The outlook changed last June when the Supreme Court overturned a New York law requiring individuals to show a special need for self-defense in order to carry concealed firearms outside the home. The 6-3 ruling also applied to similar laws in California and other states — and in the majority opinion, Justice Clarence Thomas said any restrictions on gun possession would be found unconstitutional unless the government could show that they were “consistent with this nation’s historical tradition of firearms regulation,” dating back to the nation’s founding. Even if California’s restrictions survived in the lower courts, the high court could then consider them under its new standard.

Guns with large-capacity magazines and semiautomatic weapons, which can be fired repeatedly without reloading, did not exist in the 1790s. It’s less clear whether the government allowed private citizens, apart from the “well-regulated militia” mentioned in the Constitution’s Second Amendment, to carry firearms in public.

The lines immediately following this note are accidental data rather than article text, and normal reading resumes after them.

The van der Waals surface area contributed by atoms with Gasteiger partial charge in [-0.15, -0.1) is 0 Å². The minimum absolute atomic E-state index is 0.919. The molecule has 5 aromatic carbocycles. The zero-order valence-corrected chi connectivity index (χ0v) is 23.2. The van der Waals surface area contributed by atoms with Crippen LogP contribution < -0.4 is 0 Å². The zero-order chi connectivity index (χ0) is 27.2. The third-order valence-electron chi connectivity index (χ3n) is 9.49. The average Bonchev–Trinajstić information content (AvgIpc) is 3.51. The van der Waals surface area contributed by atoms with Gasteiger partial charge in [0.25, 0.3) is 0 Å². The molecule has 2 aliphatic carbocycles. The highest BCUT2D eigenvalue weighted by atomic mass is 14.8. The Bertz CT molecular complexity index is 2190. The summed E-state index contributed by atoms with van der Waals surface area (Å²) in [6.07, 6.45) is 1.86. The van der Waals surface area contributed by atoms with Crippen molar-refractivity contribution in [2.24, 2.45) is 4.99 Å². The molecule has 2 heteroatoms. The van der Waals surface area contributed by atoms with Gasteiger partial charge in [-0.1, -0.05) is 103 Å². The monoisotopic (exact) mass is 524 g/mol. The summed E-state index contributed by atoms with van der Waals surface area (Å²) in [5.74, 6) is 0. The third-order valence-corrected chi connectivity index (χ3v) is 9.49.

Attorney General Rob Bonta insisted that SB2 — which would limit the public places where concealed weapons could be carried, prohibit anyone under 21 from carrying them and set new licensing and training standards — had been “designed to comply with that the Supreme Court’s dictates and direction.”

But Stanford law professor John Donohue, who has studied firearms issues and is generally supportive of gun regulation, said the prospects were, at best, uncertain.

“It is certainly a perilous moment for those who favor wise regulation designed to address the growing problem of mass shootings,” Donohue told The Chronicle. “Right now, the gun lobby is challenging every state and municipality that restricts assault weapons and magazine size, so these demonstrably valuable tools that further public safety are very much under attack, with the gun lobby hoping the Supreme Court will eliminate these laws.